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This example will show you the basics of partitioning the graph by using relationship types. It is an extension of the Assembly example, so take a look at that one first.


Now we have four relationship types with their respective semantics and colors in the graph image:

Relationship types
Type Semantics Color
VEHICLE connects the reference node to the vehicles yellow
WAREHOUSE connects the reference node to the warehouses blue
COMPOSED_BY connects parts to subparts red
STORED_IN connects vehicles/parts to warehouses green

It is easy to spot in the image that we can't simple iterate over all outgoing relationships from a part node any more. We will look into this in a moment, but first we should take a look at the relationships between warehouses and parts/vehicles.


The image shows the properties of the relationship from the frame part to the framestore warehouse. Our attention goes to:

  • Type: STORED_IN
  • quantity: 30

This tells us that 30 frames are stored in the framestore warehouse. A part could of course also have relationships to multiple warehouse, like the rim part in our example.

[edit] Finding the parts

In the Assembly example, the outer loop to find all vehicles looked like this:

for ( Relationship vehicleRel : graphDb.getReferenceNode().getRelationships( Direction.OUTGOING ) )
    Node vehicle = vehicleRel.getEndNode();

To make sure that we only iterate over vehicles and not warehouses too, the above piece of code has to be replaced by:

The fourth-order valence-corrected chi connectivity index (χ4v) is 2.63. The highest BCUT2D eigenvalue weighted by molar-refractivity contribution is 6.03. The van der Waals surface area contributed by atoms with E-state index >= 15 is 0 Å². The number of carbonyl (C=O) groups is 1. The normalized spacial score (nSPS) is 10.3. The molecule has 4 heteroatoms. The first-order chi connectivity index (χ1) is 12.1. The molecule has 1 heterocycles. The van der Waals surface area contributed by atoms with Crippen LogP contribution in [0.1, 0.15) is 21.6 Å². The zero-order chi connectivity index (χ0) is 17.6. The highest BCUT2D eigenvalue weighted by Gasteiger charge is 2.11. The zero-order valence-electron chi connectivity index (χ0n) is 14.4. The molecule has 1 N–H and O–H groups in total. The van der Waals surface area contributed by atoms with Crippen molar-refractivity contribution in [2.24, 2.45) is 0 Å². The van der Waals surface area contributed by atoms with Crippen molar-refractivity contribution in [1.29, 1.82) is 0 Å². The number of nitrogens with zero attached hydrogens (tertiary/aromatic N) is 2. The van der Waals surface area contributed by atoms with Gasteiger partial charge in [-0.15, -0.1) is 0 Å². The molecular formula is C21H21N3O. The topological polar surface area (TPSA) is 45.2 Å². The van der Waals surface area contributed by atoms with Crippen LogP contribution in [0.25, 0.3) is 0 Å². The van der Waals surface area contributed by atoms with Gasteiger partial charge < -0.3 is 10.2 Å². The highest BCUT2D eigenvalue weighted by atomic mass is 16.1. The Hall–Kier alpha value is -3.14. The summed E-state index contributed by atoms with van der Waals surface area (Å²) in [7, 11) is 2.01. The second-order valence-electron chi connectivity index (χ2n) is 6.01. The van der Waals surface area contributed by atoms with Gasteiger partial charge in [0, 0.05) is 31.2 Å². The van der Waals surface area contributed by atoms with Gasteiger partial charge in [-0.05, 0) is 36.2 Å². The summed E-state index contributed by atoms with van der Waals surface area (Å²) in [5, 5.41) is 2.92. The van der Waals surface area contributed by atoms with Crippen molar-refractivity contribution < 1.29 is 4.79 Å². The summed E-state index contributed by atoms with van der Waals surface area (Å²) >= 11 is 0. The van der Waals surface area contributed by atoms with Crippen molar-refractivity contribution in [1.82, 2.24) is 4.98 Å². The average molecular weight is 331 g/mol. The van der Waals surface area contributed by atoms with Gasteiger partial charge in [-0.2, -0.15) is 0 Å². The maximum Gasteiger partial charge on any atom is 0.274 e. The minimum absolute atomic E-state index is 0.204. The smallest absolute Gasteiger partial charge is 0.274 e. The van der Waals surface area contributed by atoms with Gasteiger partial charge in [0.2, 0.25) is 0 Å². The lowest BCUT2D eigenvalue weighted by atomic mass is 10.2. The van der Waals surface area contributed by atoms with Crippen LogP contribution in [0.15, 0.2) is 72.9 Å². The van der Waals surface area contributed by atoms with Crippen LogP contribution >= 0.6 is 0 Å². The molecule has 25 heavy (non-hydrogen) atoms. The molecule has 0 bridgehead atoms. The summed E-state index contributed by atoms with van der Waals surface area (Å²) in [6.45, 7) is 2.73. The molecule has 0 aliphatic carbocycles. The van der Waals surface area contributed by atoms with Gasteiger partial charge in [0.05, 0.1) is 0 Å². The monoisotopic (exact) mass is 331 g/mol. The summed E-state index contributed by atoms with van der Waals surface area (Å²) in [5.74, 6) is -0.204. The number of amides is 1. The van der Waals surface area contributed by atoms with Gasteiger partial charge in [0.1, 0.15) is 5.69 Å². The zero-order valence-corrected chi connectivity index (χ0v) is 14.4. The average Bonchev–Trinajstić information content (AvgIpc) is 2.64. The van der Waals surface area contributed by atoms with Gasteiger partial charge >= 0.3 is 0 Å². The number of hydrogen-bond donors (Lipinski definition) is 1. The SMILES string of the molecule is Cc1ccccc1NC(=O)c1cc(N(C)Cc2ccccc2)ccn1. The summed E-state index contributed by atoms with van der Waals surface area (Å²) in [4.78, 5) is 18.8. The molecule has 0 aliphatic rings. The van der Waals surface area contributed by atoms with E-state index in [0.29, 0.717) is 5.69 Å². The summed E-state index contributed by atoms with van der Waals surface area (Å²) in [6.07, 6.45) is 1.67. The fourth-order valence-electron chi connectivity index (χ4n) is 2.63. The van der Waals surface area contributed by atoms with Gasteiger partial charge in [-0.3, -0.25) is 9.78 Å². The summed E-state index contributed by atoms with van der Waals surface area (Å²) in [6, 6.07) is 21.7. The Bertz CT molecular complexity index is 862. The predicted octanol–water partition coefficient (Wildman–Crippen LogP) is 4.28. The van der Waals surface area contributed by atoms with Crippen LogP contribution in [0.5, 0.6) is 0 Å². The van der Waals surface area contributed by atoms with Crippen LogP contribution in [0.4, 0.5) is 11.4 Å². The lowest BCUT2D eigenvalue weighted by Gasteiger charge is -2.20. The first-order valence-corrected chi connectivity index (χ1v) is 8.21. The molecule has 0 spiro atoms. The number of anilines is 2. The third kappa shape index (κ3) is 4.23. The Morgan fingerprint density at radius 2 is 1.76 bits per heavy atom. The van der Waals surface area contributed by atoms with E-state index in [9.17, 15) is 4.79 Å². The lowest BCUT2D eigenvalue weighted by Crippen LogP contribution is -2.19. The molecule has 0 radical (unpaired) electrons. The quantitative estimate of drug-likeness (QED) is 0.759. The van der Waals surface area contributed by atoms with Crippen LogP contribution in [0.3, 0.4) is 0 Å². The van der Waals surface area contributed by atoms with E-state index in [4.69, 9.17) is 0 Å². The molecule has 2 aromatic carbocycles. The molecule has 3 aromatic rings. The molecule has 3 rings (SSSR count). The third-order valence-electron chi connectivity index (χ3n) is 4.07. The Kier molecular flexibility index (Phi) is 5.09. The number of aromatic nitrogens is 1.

Traverser vehicles = graphDb.getReferenceNode().traverse(
    WarehouseRels.VEHICLE, Direction.OUTGOING );
for ( Node vehicle : vehicles ) {

To put it in English: start traversing at the reference node, go breadth-first, go one level deep, return everything but the start node and follow VEHICLE type relationships that are directed out from the start node. As we get the nodes directly in this case, there is no need to get the node from the relationship like in the Assembly example.

OK, this was so easy so we will go on and add some extra functionality too. What about showing how many of each part are in the different warehouses?

We need to add this code:

System.out.print( " " + rel.getProperty( "quantity", 0 ) + " ( " );
Traverser warehouses = part.traverse(
    WarehouseRels.STORED_IN, Direction.OUTGOING );
for ( Node warehouse : warehouses )
    String name = (String) warehouse.getProperty( "name", "" );
    int quantity = (Integer) warehouses.currentPosition()
        .lastRelationshipTraversed().getProperty( "quantity", 0 );
    System.out.print( name + " " + quantity + " " );
System.out.println( ")" );

We just follow the STORED_IN relationship path on step out from where we are, and there we find everything we need.

The output from our new vehicle part list will now look like this:

Product: trike
  frame 1 ( framestore 30 )
    pedal 1 ( framestore 30 )
    seat 1 ( framestore 35 )
  wheel 3 ( wheelstore 200 )
    tire 1 ( wheelstore 60 )
      tube 1 ( wheelstore 50 )
      rim 1 ( framestore 60 wheelstore 100 )
    spoke 2 ( wheelstore 70 )

Please go to the references section at the end of the page for links to the full working source code.

[edit] Getting the cost

As when we were looking for the vehicles that existed above, a traverser is the simplest way to make sure that we are calculating the costs of the parts, and not of the warehouses.

The difference here is that we want to follow COMPOSED_BY relationships, and that the starting point is some incoming node.

private int getCost( Node part )
    int sum = (Integer) part.getProperty( "cost", 0 );
    Traverser subParts = part.traverse( 
        WarehouseRels.COMPOSED_BY, Direction.OUTGOING );
    for ( Node subPart : subParts )
        Relationship rel = subParts.currentPosition().lastRelationshipTraversed();
        int quantity = (Integer) rel.getProperty( "quantity", 1 );
        sum += getCost( subPart ) * quantity;
    return sum;

[edit] References

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